Baroness Smith of Newnham (LD)
My Lords, speaking on defence matters, I am not used to having detailed legislative scrutiny. We rarely have legislation, and when it comes forward it is often like the Armed Forces Act (Continuation) Order, which is on half a side of A4, and the Explanatory Notes are equally short and, in most cases, rather unnecessary. The message is essentially: “We need this legislation in order to carry on having the Armed Forces”.
On this occasion, I rise to speak with some trepidation on the Procurement Bill, because as the noble Lord, Lord True, pointed out in his opening remarks, it is a very detailed Bill and not one to which I would normally put my name. On this occasion, therefore, I am extremely grateful for the Explanatory Notes. I will speak to the core part of the Bill that I welcome: the fact that if we are to have a single procurement regime, it should include defence. However much we might endorse Her Majesty’s Armed Forces and welcome what they do, it is very rare for anybody to stand up and say that the defence procurement regime works incredibly well and cannot be improved. So in that sense, this is a welcome Bill.
By way of preamble, I would very much like to welcome the comments of the noble Lord, Lord True, in introducing the Bill and in his response to a previous question from the noble Baroness, Lady Sugg—that this Bill could have relevance to genocide and modern slavery. I assume that my noble friend Lord Alton will raise this issue in his contribution. The opportunity for us to raise questions about values in procurement is hugely welcome. That the Government were willing to make some amendments to the then Health and Care Bill was also very welcome in this regard. If a single procurement regime were to lead to best practice, ensuring that contracts which could be seen as corrupt were not let, or that people’s What’s App groups were not relevant to procurement, this would all be very welcome.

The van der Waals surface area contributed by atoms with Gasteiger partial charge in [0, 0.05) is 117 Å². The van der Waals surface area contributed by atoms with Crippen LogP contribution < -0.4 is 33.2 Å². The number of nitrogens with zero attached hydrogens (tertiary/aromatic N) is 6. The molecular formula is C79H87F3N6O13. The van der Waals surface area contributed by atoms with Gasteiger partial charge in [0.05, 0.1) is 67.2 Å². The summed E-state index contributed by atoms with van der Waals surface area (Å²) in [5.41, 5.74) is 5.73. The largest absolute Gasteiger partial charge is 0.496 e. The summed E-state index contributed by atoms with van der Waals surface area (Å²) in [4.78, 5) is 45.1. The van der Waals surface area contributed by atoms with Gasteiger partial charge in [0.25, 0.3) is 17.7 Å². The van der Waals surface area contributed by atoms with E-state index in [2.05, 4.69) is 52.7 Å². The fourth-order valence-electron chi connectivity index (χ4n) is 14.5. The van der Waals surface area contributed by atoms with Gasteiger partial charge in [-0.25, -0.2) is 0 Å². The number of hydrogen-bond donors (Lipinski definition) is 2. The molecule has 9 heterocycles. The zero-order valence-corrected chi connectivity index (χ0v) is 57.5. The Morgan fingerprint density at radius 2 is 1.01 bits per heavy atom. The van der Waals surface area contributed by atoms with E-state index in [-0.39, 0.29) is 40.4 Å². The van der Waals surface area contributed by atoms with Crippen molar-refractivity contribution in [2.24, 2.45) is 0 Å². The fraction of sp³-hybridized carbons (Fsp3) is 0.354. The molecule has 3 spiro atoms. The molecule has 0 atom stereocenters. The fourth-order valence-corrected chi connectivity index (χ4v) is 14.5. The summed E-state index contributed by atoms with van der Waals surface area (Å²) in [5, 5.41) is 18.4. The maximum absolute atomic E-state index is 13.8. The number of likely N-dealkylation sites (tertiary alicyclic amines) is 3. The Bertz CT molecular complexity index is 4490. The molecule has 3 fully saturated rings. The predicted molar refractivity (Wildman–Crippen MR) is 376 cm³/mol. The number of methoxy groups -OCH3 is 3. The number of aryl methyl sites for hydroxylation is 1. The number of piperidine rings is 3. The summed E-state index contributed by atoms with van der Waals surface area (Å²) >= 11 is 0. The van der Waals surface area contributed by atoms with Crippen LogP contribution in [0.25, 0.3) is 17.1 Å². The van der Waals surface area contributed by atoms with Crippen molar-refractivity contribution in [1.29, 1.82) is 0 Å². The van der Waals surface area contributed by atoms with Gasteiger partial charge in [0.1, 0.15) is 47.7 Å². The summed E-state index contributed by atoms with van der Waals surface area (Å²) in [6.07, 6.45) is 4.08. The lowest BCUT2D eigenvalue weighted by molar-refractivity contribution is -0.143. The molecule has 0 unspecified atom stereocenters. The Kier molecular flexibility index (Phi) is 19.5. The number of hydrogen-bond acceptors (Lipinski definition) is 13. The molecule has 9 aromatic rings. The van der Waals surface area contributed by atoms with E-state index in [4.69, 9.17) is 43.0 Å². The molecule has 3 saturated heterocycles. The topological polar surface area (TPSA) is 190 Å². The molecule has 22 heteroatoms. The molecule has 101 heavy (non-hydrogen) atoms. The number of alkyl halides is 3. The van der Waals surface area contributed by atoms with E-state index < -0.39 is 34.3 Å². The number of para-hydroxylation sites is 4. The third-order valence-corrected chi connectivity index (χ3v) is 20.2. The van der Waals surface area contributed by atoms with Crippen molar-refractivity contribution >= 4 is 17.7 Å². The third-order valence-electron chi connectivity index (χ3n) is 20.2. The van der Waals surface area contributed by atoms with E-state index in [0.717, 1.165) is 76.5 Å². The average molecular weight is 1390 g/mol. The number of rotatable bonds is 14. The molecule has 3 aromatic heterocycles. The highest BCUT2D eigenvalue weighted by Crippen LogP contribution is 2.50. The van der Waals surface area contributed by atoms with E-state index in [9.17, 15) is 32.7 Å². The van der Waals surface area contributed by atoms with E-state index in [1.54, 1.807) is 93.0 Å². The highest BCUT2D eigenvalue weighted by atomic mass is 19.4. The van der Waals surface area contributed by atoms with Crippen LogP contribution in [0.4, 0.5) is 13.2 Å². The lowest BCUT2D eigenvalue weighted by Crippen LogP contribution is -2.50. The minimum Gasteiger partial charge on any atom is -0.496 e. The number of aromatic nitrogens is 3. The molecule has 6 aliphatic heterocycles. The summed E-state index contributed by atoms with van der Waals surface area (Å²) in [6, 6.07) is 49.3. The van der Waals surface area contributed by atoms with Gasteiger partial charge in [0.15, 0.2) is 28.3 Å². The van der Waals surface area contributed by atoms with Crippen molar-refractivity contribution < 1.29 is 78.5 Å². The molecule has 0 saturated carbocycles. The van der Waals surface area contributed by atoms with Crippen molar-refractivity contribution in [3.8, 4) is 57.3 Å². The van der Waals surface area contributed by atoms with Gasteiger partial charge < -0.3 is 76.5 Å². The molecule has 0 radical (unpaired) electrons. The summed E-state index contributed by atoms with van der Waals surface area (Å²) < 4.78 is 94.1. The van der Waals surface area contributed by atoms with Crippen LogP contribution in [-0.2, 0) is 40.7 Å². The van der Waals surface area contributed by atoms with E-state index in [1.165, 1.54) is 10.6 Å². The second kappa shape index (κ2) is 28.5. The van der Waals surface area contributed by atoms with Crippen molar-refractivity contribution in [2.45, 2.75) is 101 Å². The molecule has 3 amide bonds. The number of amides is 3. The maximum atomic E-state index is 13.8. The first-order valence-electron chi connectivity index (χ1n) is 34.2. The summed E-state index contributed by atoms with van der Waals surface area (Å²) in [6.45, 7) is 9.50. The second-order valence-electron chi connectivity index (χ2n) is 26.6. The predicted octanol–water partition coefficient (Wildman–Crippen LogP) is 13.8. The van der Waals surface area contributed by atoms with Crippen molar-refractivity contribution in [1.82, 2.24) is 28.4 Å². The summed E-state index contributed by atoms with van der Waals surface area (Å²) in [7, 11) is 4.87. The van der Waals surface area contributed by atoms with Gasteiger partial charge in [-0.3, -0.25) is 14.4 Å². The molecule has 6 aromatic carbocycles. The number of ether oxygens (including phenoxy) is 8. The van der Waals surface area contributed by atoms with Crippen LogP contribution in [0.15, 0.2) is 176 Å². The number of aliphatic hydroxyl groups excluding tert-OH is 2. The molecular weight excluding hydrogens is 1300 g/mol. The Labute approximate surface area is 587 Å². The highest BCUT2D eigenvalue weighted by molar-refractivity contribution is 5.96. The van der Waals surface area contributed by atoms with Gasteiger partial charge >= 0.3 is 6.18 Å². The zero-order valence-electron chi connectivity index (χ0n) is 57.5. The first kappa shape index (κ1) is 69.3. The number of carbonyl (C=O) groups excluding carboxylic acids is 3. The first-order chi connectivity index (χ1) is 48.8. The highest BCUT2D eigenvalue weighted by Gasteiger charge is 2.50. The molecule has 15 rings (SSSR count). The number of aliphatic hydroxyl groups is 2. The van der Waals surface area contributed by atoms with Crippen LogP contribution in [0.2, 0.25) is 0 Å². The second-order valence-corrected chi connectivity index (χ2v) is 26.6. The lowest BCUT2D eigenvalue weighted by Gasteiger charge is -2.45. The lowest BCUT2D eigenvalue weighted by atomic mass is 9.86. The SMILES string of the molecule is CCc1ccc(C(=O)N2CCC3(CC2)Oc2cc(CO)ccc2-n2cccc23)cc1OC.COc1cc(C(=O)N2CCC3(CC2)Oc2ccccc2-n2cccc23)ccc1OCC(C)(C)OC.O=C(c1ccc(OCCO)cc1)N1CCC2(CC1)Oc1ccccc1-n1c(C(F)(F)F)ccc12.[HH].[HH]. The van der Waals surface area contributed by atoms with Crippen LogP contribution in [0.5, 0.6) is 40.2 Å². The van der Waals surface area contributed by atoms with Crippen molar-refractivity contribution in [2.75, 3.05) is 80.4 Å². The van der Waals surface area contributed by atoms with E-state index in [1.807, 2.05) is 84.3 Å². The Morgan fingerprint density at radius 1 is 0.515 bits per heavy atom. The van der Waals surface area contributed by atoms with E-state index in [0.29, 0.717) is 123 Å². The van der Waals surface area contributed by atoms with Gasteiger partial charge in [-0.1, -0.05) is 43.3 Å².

The noble Lord, Lord Mendelsohn, has just pointed out that procurement is sometimes about trying to change the spec—maybe mending or meddling. In defence procurement, contracts regularly run over length and over budget. Many civilians, many of whom are not interested in defence, may not have noticed, for example, questions about the A400M or Ajax armoured vehicles. It is a bit similar to Crossrail, now welcomed as the Elizabeth line, being four years over time and over budget. In a whole series of reports, most recently in November 2021, the House of Commons Public Accounts Committee has pointed out some of the problems with defence procurement. Cumulatively, various pieces of defence equipment are running 21 years behind schedule—although one assumes that no single item is 21 years overdue.
The noble Lord, Lord West of Spithead—he is not in his place today, although he may appear at some later point in proceedings on the Bill—has on many occasions asked questions of the noble Baroness, Lady Goldie, about the number of ships and the procurement process, including when a certain class of ship will come on stream. We keep being told that this may be in the mid or late-2020s. Delay is a perennial problem in defence procurement. If this legislation is to offer a single approach to procurement, of which defence is part, that sounds very welcome.